U.S. R&D: Federal Portfolio
Why is this important?
The distribution of R&D funds by the U.S. federal government provides insight into the nation's broad mission priorities for public expenditures.
Federal spending on R&D: 1990–2011
Federal investment in R&D declined in 2010 and 2011, reaching $126 billion in 2011. However, federal R&D support increased consistently during the decade of the 2000s, rising by more than two-thirds overall between 2001 and 2011 (34% after adjusting for inflation).
Federal R&D budget, by national objectives: FYs 1990–2011
The majority of the federal R&D budget is devoted to defense. About half of the federal nondefense R&D budget is devoted to health and is funded primarily through the National Institutes of Health. In the past 20 years, as a proportion of all nondefense R&D, health and general science accounts have risen the most. The 2009 boost in nondefense, health, and general science accounts was driven by federal stimulus funds.
Federal spending on R&D, by performer: 1990–2011
SEI 2014: R&D Funding by the Federal Government, Chapter 4.
Different institutions bring different perspectives and approaches to R&D. Academic and other nonprofit institutions, which tend to concentrate on basic research, have generally received steadily increasing federal support. Industry, heavily focused on development and applied research, has seen a doubling of federal funding (not adjusting for inflation) since 2001 after a decade of no growth.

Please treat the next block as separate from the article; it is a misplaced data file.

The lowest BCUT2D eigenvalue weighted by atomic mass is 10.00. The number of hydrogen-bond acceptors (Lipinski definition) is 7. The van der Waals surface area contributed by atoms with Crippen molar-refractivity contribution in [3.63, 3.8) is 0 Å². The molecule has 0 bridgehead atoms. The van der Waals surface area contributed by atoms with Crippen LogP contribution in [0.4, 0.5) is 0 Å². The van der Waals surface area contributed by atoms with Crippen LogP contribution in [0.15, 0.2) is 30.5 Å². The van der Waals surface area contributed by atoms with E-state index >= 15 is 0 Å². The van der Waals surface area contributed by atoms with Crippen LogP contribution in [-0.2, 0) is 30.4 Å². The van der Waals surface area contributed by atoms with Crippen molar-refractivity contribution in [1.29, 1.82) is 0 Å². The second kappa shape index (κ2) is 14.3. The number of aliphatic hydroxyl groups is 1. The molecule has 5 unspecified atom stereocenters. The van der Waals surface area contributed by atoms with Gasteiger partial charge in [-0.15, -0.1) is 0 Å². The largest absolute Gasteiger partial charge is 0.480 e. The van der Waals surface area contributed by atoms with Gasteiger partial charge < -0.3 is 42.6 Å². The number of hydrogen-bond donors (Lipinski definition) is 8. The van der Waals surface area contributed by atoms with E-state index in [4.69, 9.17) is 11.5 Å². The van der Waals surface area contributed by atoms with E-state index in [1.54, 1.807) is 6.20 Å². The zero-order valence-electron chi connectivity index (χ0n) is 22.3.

Federal R&D funds, by type of work: 1990–2011
Type of work
For nearly 20 years, funding of basic and applied research has accounted for at least half of federal funding of R&D.
During the 2000s, federal funding of development activities grew more than federal funding of basic and applied research, driven primarily by federal stimulus funds and reversing the trend seen in the previous decade.
Federal basic and applied research funds, by S&E field: 1990–2011
The life sciences have accounted for about half of the federal research portfolio (basic and applied research) since 2001.
Inflation-adjusted change in federal basic and applied research funds, by S&E field: 2001–11
Over the past decade, federal research funding has varied little in most S&E fields. The environmental sciences saw the largest decline in federal research dollars. Starting from a low base and propelled by psychology, the combined category of social sciences and psychology saw the largest increase.